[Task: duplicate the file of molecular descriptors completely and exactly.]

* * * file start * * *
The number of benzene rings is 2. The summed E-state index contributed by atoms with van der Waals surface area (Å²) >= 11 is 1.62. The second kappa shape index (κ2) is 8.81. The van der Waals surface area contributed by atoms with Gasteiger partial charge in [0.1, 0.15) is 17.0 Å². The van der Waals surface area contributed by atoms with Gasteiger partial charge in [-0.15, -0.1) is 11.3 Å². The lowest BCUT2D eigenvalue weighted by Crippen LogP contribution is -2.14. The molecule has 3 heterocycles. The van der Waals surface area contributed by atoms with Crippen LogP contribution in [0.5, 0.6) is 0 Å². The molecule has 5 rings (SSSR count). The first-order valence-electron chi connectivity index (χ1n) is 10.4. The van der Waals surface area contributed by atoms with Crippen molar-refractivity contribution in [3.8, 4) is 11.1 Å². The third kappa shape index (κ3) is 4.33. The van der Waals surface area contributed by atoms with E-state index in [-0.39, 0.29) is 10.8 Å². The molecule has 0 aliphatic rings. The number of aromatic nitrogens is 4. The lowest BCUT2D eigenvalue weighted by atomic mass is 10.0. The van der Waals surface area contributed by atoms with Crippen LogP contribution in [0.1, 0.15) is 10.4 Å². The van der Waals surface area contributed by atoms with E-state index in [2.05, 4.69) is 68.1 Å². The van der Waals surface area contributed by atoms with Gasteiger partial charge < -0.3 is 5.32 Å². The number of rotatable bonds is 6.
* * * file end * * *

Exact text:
The number of benzene rings is 2. The summed E-state index contributed by atoms with van der Waals surface area (Å²) >= 11 is 1.62. The second kappa shape index (κ2) is 8.81. The van der Waals surface area contributed by atoms with Gasteiger partial charge in [0.1, 0.15) is 17.0 Å². The van der Waals surface area contributed by atoms with Gasteiger partial charge in [-0.15, -0.1) is 11.3 Å². The lowest BCUT2D eigenvalue weighted by Crippen LogP contribution is -2.14. The molecule has 3 heterocycles. The van der Waals surface area contributed by atoms with Crippen LogP contribution in [0.5, 0.6) is 0 Å². The molecule has 5 rings (SSSR count). The first-order valence-electron chi connectivity index (χ1n) is 10.4. The van der Waals surface area contributed by atoms with Crippen molar-refractivity contribution in [3.8, 4) is 11.1 Å². The third kappa shape index (κ3) is 4.33. The van der Waals surface area contributed by atoms with E-state index in [-0.39, 0.29) is 10.8 Å². The molecule has 0 aliphatic rings. The number of aromatic nitrogens is 4. The lowest BCUT2D eigenvalue weighted by atomic mass is 10.0. The van der Waals surface area contributed by atoms with Crippen LogP contribution in [0.1, 0.15) is 10.4 Å². The van der Waals surface area contributed by atoms with E-state index in [2.05, 4.69) is 68.1 Å². The van der Waals surface area contributed by atoms with Gasteiger partial charge < -0.3 is 5.32 Å². The number of rotatable bonds is 6.